YONSEI UNIVERSITY’S former General Female Student Council, PRISM is embroiled in an on-going struggle with the acting General Student Council, MATE. The source of conflict is a disagreement over the use of conference room 324 in the Student Union building. Once used as the office of the General Female Student Council prior to its abolition in January, 2019, room 324 has continued to be used by PRISM to conduct activities in spite of increasing disapproval from MATE. The situation reached a breaking point when MATE, unbeknownst to PRISM, installed a lock on the door of the room barring all entry. With tensions escalating between MATE and PRISM and no clear solution in sight, The Yonsei Annals reached out to both parties to hear each of their perspectives.
We Are Still Here
Last year’s May edition of the Annals covered the buildup to the student referendum regarding the abolition of the General Female Student Council as well as its immediate aftermath. In the year since, the uncertainties regarding PRISM’s status have given rise to a new conflict. Defying the results of last year’s referendum, PRISM has contested the validity of the vote itself while refusing to discontinue its activities. PRISM argues that a complete student body election violates the rights of its members due to its status as an autonomous student council. In an interview with the Annals, the current president of PRISM, Lee Min-sun (Sr., Dept. of Theology) said, “We represent the voices of female students, and a schoolwide student referendum includes voices that are irrelevant to this issue. If the election consisted of the schoolwide female population and the result favored abolition, I would humbly accept the outcome.” Although PRISM has requested the disclosure of the percentage of female students who voted in the referendum, this request has been denied. PRISM has refused to back down declaring that: “A democracy can only begin with the coexistence of mutual respect for diverse opinions.” Going a step further, PRISM has suggested that the precedent of a schoolwide referendum would leave all similarly autonomous organizations in the student community vulnerable to the possibility of abolition at any time based on a “majority’s voice.”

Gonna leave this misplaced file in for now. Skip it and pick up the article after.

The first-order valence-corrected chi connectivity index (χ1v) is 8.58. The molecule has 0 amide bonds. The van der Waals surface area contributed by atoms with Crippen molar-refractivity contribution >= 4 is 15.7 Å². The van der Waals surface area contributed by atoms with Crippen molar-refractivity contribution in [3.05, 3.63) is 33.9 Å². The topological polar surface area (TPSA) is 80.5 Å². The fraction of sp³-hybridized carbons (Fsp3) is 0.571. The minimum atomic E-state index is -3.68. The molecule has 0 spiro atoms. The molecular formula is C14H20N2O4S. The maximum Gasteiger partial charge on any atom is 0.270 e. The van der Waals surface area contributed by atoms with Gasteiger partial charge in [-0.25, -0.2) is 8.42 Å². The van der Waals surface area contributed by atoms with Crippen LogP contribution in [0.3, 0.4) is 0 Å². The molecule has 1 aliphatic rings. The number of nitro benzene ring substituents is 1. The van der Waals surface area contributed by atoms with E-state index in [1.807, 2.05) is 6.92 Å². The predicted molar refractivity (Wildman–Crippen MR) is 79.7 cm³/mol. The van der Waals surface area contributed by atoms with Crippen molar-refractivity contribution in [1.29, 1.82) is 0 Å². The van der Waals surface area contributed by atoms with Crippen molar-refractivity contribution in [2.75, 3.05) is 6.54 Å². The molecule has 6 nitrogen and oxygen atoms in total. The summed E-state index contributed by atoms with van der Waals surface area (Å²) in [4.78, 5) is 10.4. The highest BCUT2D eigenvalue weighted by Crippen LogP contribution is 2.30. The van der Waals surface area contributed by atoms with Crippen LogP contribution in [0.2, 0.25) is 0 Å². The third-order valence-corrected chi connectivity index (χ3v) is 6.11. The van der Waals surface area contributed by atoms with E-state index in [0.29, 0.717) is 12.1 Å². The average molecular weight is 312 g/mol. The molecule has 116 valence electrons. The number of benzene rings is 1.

In light of these circumstances, PRISM has rejected the referendum results and announced to the student body, “We Are Still Here.” PRISM is currently maintaining its decision to continue with its activities within Yonsei University and to fulfill the duties delegated to its members. Thus far, it has participated in human rights festivals and hosted exhibitions and lectures on digital sexual violence, self-defense, and feminist empowerment. However, this is not to say that the results of the referendum were lacking in significance.
Losing the female voice
With its official status as a member of the Central Management Committee revoked, PRISM has forfeited its allotment of student union fees and the ability to represent its members in the committee. Furthermore, PRISM has also lost its seat on the Sexual Violence Countermeasure Committee.
Lee expressed her regret about the abolition of the General Female Student Council to the *Annals*, stating that the removal of PRISM from the Central Management Committee has resulted in “one less organization that advocates for female students,” whom she feels were already under-represented. Moreover, losing the ability to participate in the Sexual Violence Countermeasure Committee has greatly limited PRISM’s ability to bring about real change in the student community.